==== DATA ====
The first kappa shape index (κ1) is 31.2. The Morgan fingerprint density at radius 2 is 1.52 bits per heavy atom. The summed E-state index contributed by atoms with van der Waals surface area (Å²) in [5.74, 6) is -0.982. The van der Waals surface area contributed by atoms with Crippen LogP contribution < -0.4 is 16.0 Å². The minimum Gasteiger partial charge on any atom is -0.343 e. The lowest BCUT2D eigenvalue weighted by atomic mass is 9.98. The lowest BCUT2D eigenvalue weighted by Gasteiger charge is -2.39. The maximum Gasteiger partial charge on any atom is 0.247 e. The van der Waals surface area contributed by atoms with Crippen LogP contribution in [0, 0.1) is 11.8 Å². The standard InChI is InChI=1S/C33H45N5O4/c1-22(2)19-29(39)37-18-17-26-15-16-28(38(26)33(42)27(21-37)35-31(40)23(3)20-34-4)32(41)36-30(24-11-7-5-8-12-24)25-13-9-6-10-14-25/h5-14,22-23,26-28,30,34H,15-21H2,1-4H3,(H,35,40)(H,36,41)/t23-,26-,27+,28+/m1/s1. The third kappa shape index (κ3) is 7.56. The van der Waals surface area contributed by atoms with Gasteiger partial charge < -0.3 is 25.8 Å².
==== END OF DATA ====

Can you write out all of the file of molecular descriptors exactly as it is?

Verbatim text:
The first kappa shape index (κ1) is 31.2. The Morgan fingerprint density at radius 2 is 1.52 bits per heavy atom. The summed E-state index contributed by atoms with van der Waals surface area (Å²) in [5.74, 6) is -0.982. The van der Waals surface area contributed by atoms with Crippen LogP contribution < -0.4 is 16.0 Å². The minimum Gasteiger partial charge on any atom is -0.343 e. The lowest BCUT2D eigenvalue weighted by atomic mass is 9.98. The lowest BCUT2D eigenvalue weighted by Gasteiger charge is -2.39. The maximum Gasteiger partial charge on any atom is 0.247 e. The van der Waals surface area contributed by atoms with Crippen LogP contribution in [0, 0.1) is 11.8 Å². The standard InChI is InChI=1S/C33H45N5O4/c1-22(2)19-29(39)37-18-17-26-15-16-28(38(26)33(42)27(21-37)35-31(40)23(3)20-34-4)32(41)36-30(24-11-7-5-8-12-24)25-13-9-6-10-14-25/h5-14,22-23,26-28,30,34H,15-21H2,1-4H3,(H,35,40)(H,36,41)/t23-,26-,27+,28+/m1/s1. The third kappa shape index (κ3) is 7.56. The van der Waals surface area contributed by atoms with Gasteiger partial charge < -0.3 is 25.8 Å².